Twisted Sister’s Jay Jay French on His Daughter’s Battle With Eye Disease
It's supposed to be a routine interview to promote Twisted Sister's upcoming 'A Twisted Christmas Holiday Extravaganza' show at the Best Buy Theater on Dec. 17, but the conversation has shifted focus. Noisecreep is on the phone with guitarist Jay Jay French when he starts telling us about his daughter, Samantha, and her battle with a debilitating eye disease.
"When my daughter was six, she had a routine eye exam at school and they found something irregular in her test. They couldn't figure it out, so we went to a specialist and he diagnosed her with uveitis. I had never heard of it, but it's an autoimmune disease which is an inflammation of the middle layer of the eye, also known as the uvea.
"It's been described like having arthritis in the eye. If you could imagine arthritis like having your joints being attacked by cells that think they are defending against something that isn't there, so they become inflamed trying to ward off something. In my daughter's case, the cells think there is something on her eyes, so they attack her uvea, and attach themselves. When too many cells attach themselves to her uvea it can eventually cause glaucoma and permanent blindness," says French, a founding member of Twisted Sister.
Noisecreep asked the guitarist if Samantha has any issues with her sight. "Luckily, my daughter's condition was diagnosed early enough where we helped preserve her sight, but not without the trauma of her enduring, so far, 11 years of heavy immunosuppressant drugs. It can open you up to other health problems when you are on those.
"She's on her sixth round of immunosuppressant treatment right now, and the key is if you can go into remission and the inflammation stops, they'll take you off the drugs to see if your body has finally adapted. She's currently 14 months into that part of the process."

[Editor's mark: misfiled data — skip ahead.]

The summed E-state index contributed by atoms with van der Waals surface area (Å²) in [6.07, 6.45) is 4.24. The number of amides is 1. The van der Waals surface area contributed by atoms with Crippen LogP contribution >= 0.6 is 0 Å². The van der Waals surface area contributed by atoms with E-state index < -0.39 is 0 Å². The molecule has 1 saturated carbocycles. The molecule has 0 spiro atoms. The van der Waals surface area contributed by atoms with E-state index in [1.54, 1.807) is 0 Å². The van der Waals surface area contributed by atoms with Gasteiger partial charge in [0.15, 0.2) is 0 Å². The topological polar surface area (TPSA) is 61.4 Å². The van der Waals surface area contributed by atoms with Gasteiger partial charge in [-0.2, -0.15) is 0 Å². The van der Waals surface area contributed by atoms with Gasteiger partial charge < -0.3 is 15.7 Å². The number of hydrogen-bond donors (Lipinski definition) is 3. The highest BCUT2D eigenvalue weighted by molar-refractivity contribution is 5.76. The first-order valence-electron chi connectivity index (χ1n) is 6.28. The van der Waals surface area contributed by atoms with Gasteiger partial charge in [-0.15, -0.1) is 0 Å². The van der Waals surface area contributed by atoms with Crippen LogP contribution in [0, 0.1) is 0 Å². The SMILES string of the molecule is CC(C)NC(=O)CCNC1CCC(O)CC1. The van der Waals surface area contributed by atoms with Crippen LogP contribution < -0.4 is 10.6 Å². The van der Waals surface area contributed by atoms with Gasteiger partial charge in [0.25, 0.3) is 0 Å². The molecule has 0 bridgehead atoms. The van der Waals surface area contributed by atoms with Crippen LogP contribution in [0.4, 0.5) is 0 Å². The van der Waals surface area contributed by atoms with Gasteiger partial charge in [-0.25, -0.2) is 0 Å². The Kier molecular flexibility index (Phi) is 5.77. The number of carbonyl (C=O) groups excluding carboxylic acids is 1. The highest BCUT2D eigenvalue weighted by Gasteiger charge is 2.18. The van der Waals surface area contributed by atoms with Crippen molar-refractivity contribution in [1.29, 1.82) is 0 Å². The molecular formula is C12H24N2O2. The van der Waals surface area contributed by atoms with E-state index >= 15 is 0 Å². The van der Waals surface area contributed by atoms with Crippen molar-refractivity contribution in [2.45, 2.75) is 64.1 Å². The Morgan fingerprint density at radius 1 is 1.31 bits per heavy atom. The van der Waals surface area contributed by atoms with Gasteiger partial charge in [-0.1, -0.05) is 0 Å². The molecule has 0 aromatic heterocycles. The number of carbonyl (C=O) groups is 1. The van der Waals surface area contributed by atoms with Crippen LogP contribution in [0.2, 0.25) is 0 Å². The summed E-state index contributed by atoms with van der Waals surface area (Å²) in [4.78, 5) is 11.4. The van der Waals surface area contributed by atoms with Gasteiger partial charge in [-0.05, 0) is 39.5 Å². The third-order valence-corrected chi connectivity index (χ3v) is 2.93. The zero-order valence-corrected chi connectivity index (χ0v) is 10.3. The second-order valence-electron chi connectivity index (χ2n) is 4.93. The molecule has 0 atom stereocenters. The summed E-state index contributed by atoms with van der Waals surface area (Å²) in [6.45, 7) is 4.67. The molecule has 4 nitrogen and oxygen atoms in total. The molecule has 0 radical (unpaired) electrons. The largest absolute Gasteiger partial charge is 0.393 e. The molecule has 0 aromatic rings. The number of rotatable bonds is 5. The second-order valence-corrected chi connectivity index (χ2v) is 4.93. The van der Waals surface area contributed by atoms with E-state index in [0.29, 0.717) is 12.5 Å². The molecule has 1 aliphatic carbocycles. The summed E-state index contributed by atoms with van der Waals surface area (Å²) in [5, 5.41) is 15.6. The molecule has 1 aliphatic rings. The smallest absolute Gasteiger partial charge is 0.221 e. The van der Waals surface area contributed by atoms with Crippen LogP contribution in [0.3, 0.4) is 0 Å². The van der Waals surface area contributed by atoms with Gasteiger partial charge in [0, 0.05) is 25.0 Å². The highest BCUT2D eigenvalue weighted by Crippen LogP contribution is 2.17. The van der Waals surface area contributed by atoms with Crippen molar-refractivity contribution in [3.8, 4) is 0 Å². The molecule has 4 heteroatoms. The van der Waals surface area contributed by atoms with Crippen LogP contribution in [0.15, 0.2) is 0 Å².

Most musicians we cover on Noisecreep don't have the benefits of health coverage, but French's daughter was lucky. "One of the drugs my daughter was on, Remicade, cost 20K a dose. She took 12 doses of that. Her mother is a music industry executive. She actually runs Sony Music Publishing in England and her insurance covered 99% of the cost of the drugs. We've been fortunate. I don't know how people without good insurance do it. If you're poor, or don't have great insurance, if you tell them a drug treatment costs 6K, you might as well tell them that it costs 12K. Hell, it might as well cost a million dollars! It's not realistic for poor, working class families."
In the past few years, French has been an outspoken voice for the uveitis awareness cause. "I started something called 'The Pinkburst Project' which was an auction including custom-made musical equipment made specifically to raise money for The Ocular Immunology and Uveitis Foundation. We ended up raising over 135K for the foundation through that auction alone. We still have a lot of work to do."